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[465] country. They will pour forth their treasure, their money, their men, without stint, without measure. The most peaceable man in this body may stamp his foot upon this Senate Chamber floor, as of old a warrior and Senator did, and from that single tramp there will spring forth armed legions. Shall one battle determine the fate of empire, or a dozen? the loss of one thousand men or twenty thousand, of one hundred million dollars, or five hundred millions? In a year's peace, in ten years at most, of peaceful progress, we can restore them all. There will be some graves reeking with blood, watered by the tears of affection. There will be some privation; there will be some loss of luxury; there will be somewhat more need for labor to procure the necessaries of life. When that is said, all is said. If we have the country, the whole country, the Union, the Constitution — free government — with these will return all the blessings of well-ordered civilization; the path of the country will be a career of greatness and of glory such as, in the olden time, our fathers saw in the dim visions of years yet to come, and such as would have been ours now, to-day, if it had not been for the treason for which the Senator too often seeks to apologize.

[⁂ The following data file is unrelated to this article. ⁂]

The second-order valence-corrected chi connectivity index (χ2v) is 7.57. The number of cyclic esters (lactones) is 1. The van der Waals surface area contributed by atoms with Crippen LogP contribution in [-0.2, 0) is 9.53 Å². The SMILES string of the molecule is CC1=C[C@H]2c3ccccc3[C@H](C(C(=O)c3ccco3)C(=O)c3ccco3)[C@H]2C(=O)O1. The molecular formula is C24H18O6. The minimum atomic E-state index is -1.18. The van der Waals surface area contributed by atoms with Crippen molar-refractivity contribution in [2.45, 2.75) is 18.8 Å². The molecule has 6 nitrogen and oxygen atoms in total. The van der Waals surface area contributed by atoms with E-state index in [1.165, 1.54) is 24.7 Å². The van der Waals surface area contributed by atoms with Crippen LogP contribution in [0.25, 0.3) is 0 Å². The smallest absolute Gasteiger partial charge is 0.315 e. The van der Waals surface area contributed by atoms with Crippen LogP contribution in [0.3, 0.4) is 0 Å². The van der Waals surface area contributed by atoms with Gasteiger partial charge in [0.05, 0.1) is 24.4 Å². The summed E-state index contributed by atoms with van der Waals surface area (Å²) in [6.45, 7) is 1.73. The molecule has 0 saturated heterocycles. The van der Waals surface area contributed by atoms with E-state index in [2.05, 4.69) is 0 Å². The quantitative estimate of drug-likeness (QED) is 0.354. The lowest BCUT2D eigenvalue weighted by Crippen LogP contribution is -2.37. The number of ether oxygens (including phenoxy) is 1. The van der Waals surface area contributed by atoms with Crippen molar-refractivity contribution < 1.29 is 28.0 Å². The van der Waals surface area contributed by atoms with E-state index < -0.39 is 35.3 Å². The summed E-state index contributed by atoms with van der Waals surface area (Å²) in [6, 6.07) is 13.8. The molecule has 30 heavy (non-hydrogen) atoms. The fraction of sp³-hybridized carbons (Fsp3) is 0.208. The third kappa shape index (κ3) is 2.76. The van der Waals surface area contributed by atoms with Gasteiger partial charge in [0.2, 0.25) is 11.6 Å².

Mr. Breckinridge--I shall detain the Senate, sir, but a few moments in answer to one or two observations that fell from the Senator from California------

Mr. Baker--Oregon.